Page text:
Ruling military authorities in Egypt dismantled much of the previous structure of the regime of Hosni Mubarak, pledging to move forward with plans to have national elections within six months.
The Muslim Brotherhood was banned during the Mubarak era from competing openly as a political party. Its candidates won 20 percent of the seats in the Egyptian Parliament by running as independent candidates in 2005. Mubarak's ruling National Democracy Party last year, however, wiped the group off the political map in elections widely criticized by the international community.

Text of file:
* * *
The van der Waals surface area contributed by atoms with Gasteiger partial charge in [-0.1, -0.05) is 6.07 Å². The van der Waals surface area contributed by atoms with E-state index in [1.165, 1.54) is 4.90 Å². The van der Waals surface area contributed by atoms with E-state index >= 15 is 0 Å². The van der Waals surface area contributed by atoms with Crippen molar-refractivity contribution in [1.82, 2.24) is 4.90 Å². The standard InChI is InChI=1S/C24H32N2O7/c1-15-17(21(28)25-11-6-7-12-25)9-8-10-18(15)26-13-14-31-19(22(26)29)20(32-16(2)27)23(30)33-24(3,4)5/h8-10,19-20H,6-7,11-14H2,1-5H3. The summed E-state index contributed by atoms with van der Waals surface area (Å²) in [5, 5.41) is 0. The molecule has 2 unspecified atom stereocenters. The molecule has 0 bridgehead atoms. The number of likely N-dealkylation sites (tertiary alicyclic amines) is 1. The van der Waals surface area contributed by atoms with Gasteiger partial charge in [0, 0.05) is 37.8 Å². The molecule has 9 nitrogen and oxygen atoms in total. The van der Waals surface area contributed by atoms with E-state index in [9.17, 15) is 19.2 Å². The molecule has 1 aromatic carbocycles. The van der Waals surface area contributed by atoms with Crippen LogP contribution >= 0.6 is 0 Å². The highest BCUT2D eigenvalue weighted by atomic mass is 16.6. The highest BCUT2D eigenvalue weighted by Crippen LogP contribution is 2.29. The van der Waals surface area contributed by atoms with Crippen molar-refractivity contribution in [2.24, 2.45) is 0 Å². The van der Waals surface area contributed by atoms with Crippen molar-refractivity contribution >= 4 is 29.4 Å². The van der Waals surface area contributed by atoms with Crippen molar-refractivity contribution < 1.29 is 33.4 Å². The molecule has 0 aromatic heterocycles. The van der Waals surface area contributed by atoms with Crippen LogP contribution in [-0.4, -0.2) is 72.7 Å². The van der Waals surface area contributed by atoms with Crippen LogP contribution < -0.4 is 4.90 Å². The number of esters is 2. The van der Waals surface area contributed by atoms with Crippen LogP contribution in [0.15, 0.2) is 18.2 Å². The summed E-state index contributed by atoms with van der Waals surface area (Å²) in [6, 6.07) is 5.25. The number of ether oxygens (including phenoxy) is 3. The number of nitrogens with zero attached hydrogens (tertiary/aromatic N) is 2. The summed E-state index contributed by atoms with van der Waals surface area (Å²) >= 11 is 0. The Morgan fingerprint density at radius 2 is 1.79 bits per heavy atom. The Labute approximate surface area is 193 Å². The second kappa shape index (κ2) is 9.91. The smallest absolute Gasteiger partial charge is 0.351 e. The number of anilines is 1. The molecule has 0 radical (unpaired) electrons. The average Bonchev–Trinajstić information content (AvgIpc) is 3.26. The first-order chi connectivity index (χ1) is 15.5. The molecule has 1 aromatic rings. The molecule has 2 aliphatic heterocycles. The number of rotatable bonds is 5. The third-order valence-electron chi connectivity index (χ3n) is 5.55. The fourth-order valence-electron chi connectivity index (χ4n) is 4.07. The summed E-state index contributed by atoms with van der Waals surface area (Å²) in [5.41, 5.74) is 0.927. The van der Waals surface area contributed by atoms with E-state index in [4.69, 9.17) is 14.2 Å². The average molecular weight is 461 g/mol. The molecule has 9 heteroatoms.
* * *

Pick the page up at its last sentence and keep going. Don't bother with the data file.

Muslim Brotherhood Chairman Mohamed Badie said membership in the Freedom and Justice Party would be open to all Egyptians who are ready to accept its policies, the group said through its official Ikhwanweb site. The group ran last year under the slogan "Islam is the Solution."
The Muslim Brotherhood added that it wasn't opposed to women or members of minority religious groups serving in Cabinet positions but ruled out their role as head of state.
The group had said it has no intention of fielding a candidate for president of Egypt in this year's elections.